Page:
Published by Flatiron Books on January 24th 2017
Challenge Theme: A book with a LGBTQ+ protagonist
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This is how a family keeps a secret…and how that secret ends up keeping them.
This is how a family lives happily ever after…until happily ever after becomes complicated.
This is how children change…and then change the world.
This is Claude. He’s five years old, the youngest of five brothers, and loves peanut butter sandwiches. He also loves wearing a dress, and dreams of being a princess.
When he grows up, Claude says, he wants to be a girl.
Rosie and Penn want Claude to be whoever Claude wants to be. They’re just not sure they’re ready to share that with the world. Soon the entire family is keeping Claude’s secret. Until one day it explodes.
This Is How It Always Is is a novel about revelations, transformations, fairy tales, and family. And it’s about the ways this is how it always is: Change is always hard and miraculous and hard again, parenting is always a leap into the unknown with crossed fingers and full hearts, children grow but not always according to plan. And families with secrets don’t get to keep them forever.
I really, really enjoyed this book and I fell in love with this family! Rosie is strong, Penn is a sweetheart, Ben is protective, Roo is complicated, the twins are silly, and Poppy is just so brave. This topic is one that is hard to address in today’s society and what makes it even more special is that Frankel herself has a transgender daughter. If you read the acknowledgements she talks about how this book is completely fiction and isn’t her or her daughter’s story but I am sure she has experienced many of the things in this book. She is more qualified that most people to write this book.
Like any great book it made me feel a plethora of emotions. The way some people treated Poppy angered me to my core but the way her family rallied around her made my heart burst with joy. For any person who knows that they were born in the wrong body it takes so much bravery to realize that and live their authentic lives. For the families who support them it also takes bravery to try and do what is right for their child, especially when it is realized at such a young age that they aren’t who they were born as. There are so many decisions to be made and the fear that you won’t make the correct ones must be so scary. As a society we need to really start to change how we look at transgenderism and learn to help people instead of shame them. It is so sad that we can’t just accept people the way they are. I highly recommend this book. Hopefully it will make people open their eyes to these issues and also give a wonderful story to read.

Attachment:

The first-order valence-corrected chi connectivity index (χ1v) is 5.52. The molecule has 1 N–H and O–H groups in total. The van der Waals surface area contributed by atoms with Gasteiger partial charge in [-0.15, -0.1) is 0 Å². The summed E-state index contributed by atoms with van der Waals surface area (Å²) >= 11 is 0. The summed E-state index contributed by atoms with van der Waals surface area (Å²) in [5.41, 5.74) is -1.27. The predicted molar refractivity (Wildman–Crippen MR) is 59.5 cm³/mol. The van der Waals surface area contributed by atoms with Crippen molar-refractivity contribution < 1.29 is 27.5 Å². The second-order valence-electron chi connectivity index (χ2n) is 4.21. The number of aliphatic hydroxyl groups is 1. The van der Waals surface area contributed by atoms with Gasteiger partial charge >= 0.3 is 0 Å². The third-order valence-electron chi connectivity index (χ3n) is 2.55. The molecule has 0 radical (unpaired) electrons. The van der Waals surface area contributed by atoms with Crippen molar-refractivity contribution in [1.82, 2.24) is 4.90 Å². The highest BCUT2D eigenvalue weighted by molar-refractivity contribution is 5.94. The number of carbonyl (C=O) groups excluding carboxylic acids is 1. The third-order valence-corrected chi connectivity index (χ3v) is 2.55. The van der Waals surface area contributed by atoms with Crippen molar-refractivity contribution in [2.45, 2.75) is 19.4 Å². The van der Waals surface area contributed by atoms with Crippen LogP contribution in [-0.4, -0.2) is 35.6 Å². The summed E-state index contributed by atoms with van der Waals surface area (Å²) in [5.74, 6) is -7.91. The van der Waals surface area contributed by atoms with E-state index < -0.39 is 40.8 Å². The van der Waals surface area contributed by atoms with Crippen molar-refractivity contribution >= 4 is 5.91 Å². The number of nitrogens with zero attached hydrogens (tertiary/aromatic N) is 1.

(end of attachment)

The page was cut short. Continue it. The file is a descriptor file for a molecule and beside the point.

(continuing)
The reason it didn’t get a full 5 stars is because towards the end of the story it started to get a little long winded. I could have done without a lot of the parts in Thailand. I did very much enjoy the ending though!
“You can’t tell people what to be, I’m afraid,” said Rosie. “You can only love and support who they already are.”
“This is how it always is. You have to make these huge decision on behalf of your kid, this tiny human whose fate and future is entirely in your hands. Who trusts you to know what’s good and right and then to be able to make that happen. You never have enough information. You don’t get to see the future. And if you screw up – if with your incomplete contradictory information you make the wrong call – nothing less than your child’s entire future and happiness is at stake. It’s impossible. It’s heartbreaking. It’s maddening. But there’s no alternative.”
“For my child, for all our children, I want more options, more paths through the woods, wider ranges of normal, and unconditional love.”
“I wish for my child, for all our children, a world where they can be who they are and become their most loved, blessed, appreciated selves.”
“Such a tough life. This is not the easy way.”
“No,” Penn agreed, “but I’m not sure easy is what I want for the kids anyway.”
She looked up at him. “Why the hell not?”
“I mean, if we could have everything, sure. If we can have it all, yeah. I wish them easy, successful, fun-filled lives, crowned with good friends, attentive lovers, heaps of money, intellectual stimulation, and good views out the window. I wish them eternal beauty, international travel, and smart things to watch on tv. But if I can’t have everything, if I only get a few, I’m not sure easy makes my wish list.”
“Easy is nice. But its not as good as getting to be who you are or stand up for what you believe in,” said Penn. “Easy is nice. But I wonder how often it leads to fulfilling work or partnership or being.”
“Easy probably rules out having children,” Rosie admitted.
“Having children, helping people, making art, inventing anything, leading the way, tackling the world’s problems, overcoming your own. I don’t know. Not much of what I value in our lives is easy. But there’s not much of it I’d trade for easy either, I don’t think.”